The importance of encouraging action even in the face of doubt started to feel more pressing as I was working on my book, Every 90 Seconds: Our Common Cause Ending Violence against Women. A premise of the book is that we need an ever-expanding web of people to see violence against women as our collective problem rather than someone else’s. After all, violence against women is tangled up with the most pressing problems of our time — from gun violence and economic inequities to education and healthcare access and the need for reforms in migration policy and legal systems. We will never to get to meaningful solutions for any of those problems without also addressing violence against women. This means we each have a stake in collaborating across our passions to work together, and in working together, we have the potential to create a world without intimate violence.
Getting people to realize their stake in violence against women is one thing, but awareness isn’t enough. We need to move from awareness to action. And that’s where anxiety and imposter syndrome — or whatever we want to call that itch-of-a-thought that we’re not enough, not the right people, not the [fill in the blank] — serve only the status quo and inaction.
Maybe you’ve experienced a similar thing. A time you swallowed your words because you felt like an imposter. Or didn’t take an action because you were waiting for someone else who you believed to be better suited, better able, better [fill in the blank].
The thing is, even when you feel like an imposter, you still have power. You have the power to collaborate, to engage, to be part of the work of imagining into existence a world we have never known — one without violence against women.
In fact, you are essential to building that world. As I was writing the book, I went down paths of reading works by community organizers and social movement scholars, and reflecting on my experiences with DU’s Center for Community Engagement to advance Scholarship and Learning. Over and over again, the extraordinary role that ordinary people like us play in social change comes through, whether in the history of civil rights and labor movements or contemporary justice movements.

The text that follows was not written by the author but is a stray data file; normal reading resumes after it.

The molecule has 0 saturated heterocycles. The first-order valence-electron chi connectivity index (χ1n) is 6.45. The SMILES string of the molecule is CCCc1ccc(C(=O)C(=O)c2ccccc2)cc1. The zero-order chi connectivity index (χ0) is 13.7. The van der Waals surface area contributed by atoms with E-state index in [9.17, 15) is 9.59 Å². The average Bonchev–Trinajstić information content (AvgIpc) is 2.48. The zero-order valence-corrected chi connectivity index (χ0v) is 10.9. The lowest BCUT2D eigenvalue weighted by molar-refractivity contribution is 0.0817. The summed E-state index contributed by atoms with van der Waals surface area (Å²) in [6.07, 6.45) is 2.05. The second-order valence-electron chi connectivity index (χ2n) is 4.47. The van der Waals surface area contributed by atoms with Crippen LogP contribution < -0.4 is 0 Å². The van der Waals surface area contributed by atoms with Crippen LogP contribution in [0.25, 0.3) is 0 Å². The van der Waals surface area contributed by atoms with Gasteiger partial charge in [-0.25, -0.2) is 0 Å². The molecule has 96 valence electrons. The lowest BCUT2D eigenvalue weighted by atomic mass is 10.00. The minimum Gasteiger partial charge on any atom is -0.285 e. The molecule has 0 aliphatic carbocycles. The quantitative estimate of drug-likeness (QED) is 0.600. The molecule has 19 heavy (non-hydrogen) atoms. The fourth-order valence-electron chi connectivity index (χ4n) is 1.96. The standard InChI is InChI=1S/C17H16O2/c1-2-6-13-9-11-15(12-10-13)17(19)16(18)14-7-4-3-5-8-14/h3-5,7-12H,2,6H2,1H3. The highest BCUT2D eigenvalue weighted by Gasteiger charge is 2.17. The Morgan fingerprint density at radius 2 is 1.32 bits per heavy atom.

Consider adrienne maree brown who writes about how changes in smaller patterns can lead to bigger social change. Where you might think social movement work requires you to take up a megaphone at the lead of a march on Washington, incremental actions in your day-to-day life can ripple out to create larger shifts, the ones that are needed for fundamental change. Daniel Hunter writes about the diverse kinds of people and roles that are needed in social movements. And he shows that there’s room for you – for your skills, your style, your creativity.
There’s room for your misgivings and worries and doubts — believe it or not, we need those too. Indeed, in Writing to Change the World, Mary Pipher talks about giving people the benefit of your doubts — a powerful reframe to see the importance of showing up with all that we believe and all that we doubt to the work of social change.
And then there’s this: Since you’re here and we have a lot of work to do to end violence against women, we might as well do it together.
Interested in more about working together for change? Check out my forthcoming book, Every 90 Seconds: Our Common Cause Ending Violence against Women, available now for preorder (Barnes & Noble, Indie Bound, Amazon, Grass Roots). Thank you to Dr. Julie Olomi for invaluable comments on earlier drafts of this essay.